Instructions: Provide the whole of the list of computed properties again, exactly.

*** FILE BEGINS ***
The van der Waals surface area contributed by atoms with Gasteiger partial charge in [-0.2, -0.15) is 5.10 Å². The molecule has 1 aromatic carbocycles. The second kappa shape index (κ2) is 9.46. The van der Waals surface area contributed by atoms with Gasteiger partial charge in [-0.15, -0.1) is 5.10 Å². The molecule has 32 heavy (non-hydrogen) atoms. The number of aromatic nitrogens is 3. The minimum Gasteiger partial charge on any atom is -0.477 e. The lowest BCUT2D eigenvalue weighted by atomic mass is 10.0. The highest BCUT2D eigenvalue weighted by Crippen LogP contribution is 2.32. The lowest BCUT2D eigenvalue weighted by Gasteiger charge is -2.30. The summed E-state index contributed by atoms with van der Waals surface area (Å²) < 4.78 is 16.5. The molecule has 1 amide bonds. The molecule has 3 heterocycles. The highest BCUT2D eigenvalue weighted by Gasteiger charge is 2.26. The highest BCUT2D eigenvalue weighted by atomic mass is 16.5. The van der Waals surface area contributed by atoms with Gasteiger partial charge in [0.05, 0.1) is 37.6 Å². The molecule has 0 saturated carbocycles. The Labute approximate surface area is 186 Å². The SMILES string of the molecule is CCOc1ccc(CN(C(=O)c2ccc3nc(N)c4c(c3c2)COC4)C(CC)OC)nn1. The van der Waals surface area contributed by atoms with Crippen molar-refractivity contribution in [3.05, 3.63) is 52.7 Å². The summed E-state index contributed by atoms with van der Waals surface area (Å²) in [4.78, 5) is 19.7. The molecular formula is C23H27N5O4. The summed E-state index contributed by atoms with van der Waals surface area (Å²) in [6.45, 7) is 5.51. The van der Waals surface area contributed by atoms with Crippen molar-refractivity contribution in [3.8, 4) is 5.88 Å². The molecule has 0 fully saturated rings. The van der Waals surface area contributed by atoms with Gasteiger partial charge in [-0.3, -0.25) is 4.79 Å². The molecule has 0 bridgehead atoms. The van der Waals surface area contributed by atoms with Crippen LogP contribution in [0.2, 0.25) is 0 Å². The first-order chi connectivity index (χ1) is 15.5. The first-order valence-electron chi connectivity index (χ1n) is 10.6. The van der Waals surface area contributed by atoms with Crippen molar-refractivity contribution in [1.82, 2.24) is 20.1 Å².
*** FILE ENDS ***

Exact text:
The van der Waals surface area contributed by atoms with Gasteiger partial charge in [-0.2, -0.15) is 5.10 Å². The molecule has 1 aromatic carbocycles. The second kappa shape index (κ2) is 9.46. The van der Waals surface area contributed by atoms with Gasteiger partial charge in [-0.15, -0.1) is 5.10 Å². The molecule has 32 heavy (non-hydrogen) atoms. The number of aromatic nitrogens is 3. The minimum Gasteiger partial charge on any atom is -0.477 e. The lowest BCUT2D eigenvalue weighted by atomic mass is 10.0. The highest BCUT2D eigenvalue weighted by Crippen LogP contribution is 2.32. The lowest BCUT2D eigenvalue weighted by Gasteiger charge is -2.30. The summed E-state index contributed by atoms with van der Waals surface area (Å²) < 4.78 is 16.5. The molecule has 1 amide bonds. The molecule has 3 heterocycles. The highest BCUT2D eigenvalue weighted by Gasteiger charge is 2.26. The highest BCUT2D eigenvalue weighted by atomic mass is 16.5. The van der Waals surface area contributed by atoms with Gasteiger partial charge in [0.05, 0.1) is 37.6 Å². The molecule has 0 saturated carbocycles. The Labute approximate surface area is 186 Å². The SMILES string of the molecule is CCOc1ccc(CN(C(=O)c2ccc3nc(N)c4c(c3c2)COC4)C(CC)OC)nn1. The van der Waals surface area contributed by atoms with Crippen molar-refractivity contribution in [3.05, 3.63) is 52.7 Å². The summed E-state index contributed by atoms with van der Waals surface area (Å²) in [4.78, 5) is 19.7. The molecular formula is C23H27N5O4. The summed E-state index contributed by atoms with van der Waals surface area (Å²) in [6.45, 7) is 5.51. The van der Waals surface area contributed by atoms with Crippen molar-refractivity contribution in [3.8, 4) is 5.88 Å². The molecule has 0 fully saturated rings. The van der Waals surface area contributed by atoms with Gasteiger partial charge in [-0.3, -0.25) is 4.79 Å². The molecule has 0 bridgehead atoms. The van der Waals surface area contributed by atoms with Crippen LogP contribution in [0.2, 0.25) is 0 Å². The first-order chi connectivity index (χ1) is 15.5. The first-order valence-electron chi connectivity index (χ1n) is 10.6. The van der Waals surface area contributed by atoms with Crippen molar-refractivity contribution in [1.82, 2.24) is 20.1 Å².